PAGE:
Design phase begins for school referendum projects
The River Falls School District has been working hard on planning projects stemming from two referendum questions passed on the April 3 ballot.
The referendum questions were as follows:
Question 1: Shall the School District of River Falls, Pierce and St. Croix counties, Wisconsin, be authorized to issue pursuant to Chapter 67 of the Wisconsin Statutes, general obligation bonds in an amount not to exceed $45,860,000 for the public purpose of paying the cost of a District-wide school building and improvement program consisting of: improving, upgrading, renovating, remodeling, and maintaining various school facilities, including Greenwood, Rocky Branch, Westside and Montessori Elementary schools, Meyer Middle School, River Falls High School and the transportation and maintenance buildings; constructing and equipping additions to Greenwood, Rocky Branch, Westside and Montessori Elementary Schools for classrooms, multi-purpose/flexible space and cafeteria/kitchen space; demolition of a portion of the Academy Building and portable classrooms at Westside Elementary School; upgrading technology infrastructure; site and athletic facility improvements and acquiring furnishings, fixtures and equipment?
Question 2: Shall the School District of River Falls Pierce and St. Croix Counties, Wisconsin, be authorized to issue pursuant to Chapter 67 of the Wisconsin Statutes, general obligation bonds in an amount not to exceed $2,100,000 for the public purpose of paying the cost of school facility improvements consisting of the addition of artificial turf and lighting to outdoor fields, parking and other improvements?
Though the district has been hard at work, Superintendent Jamie Benson said there won't be much work seen this summer.
"We are in a design phase," Benson said.
The district's architect and construction management firm is meeting with principals, staff and doing design work for each of the projects included in the referendum.
Only three small projects are set to be completed this summer: resurfacing the high school tennis courts, replacing the black top in the bus garage parking lot, and resurfacing a small parking lot between Greenwood Elementary and the District Office.
"That's really all that's going to be done this summer," Benson said.
The district also recently accepted a bid with a good interest rate, Benson said, for general obligation bonds to cover the costs of the projects. The referendum will bring in extra tax money from school district residents, which will be used to pay off the general obligation bonds. Benson said the bonding process is very similar to taking out a mortgage on a home.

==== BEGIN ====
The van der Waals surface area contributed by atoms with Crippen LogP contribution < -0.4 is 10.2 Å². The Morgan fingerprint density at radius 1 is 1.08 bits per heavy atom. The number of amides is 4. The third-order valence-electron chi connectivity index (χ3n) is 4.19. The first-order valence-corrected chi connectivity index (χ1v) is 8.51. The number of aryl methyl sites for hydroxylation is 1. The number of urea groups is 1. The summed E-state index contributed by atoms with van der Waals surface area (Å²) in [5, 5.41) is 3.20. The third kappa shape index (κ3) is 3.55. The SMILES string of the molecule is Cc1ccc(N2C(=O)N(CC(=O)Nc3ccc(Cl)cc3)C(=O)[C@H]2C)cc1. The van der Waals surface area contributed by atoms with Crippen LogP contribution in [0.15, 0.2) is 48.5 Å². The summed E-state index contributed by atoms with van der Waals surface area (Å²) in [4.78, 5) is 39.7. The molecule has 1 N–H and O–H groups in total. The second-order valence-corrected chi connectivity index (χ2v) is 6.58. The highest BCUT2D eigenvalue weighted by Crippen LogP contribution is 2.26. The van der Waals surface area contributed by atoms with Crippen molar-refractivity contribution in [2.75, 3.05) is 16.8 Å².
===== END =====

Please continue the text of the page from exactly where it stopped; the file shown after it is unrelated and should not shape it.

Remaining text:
In the fall the district will begin the bidding process for construction work on various projects.
Benson said some of the highlights of the referendum questions include:
• Additional classroom space, which will accommodate anticipated enrollment growth and allow the district to improve some flexible learning spaces, and provide more opportunities for personalized hands-on learning and STEM learning.
• The River Falls Academy will see significant change, Benson said, with the 1940s and 1920s sections set to be removed. Benson said the district will make a "respectful exit" from that portion of the building.
"We are working with the River Falls City's Historic Preservation Commission, and we're working with them very closely on ways to preserve many of the keepsakes in that building," he said. "And to make sure that we make a respectful exit and preserve the history of that building to the best of our ability."
The district will add a small addition to the Academy building.
• Benson said the referendum also includes a lot of safety, and general maintenance improvements at the district schools. Benson said the community is also "giving a gift to our kids" in the form of artificial turf for outdoor fields.
One large benefit is that these projects won't just be an investment in the next year, Benson said. In fact, the district hopes the referendum renovations will last for the next 10 years.
"This is an investment in the future," he said. "It's not just an investment for today. And our community has a long tradition of making those investments in public education."
Construction on the vast majority of referendum projects is projected to begin next spring, weather permitting, Benson said. The work will actually continue for a two-year cycle, he said. It will go all the way through summer of 2020. The district anticipates work will be fully completed by fall of 2020.
The district is also committed to communicating and keeping the community informed of projects as they unfold.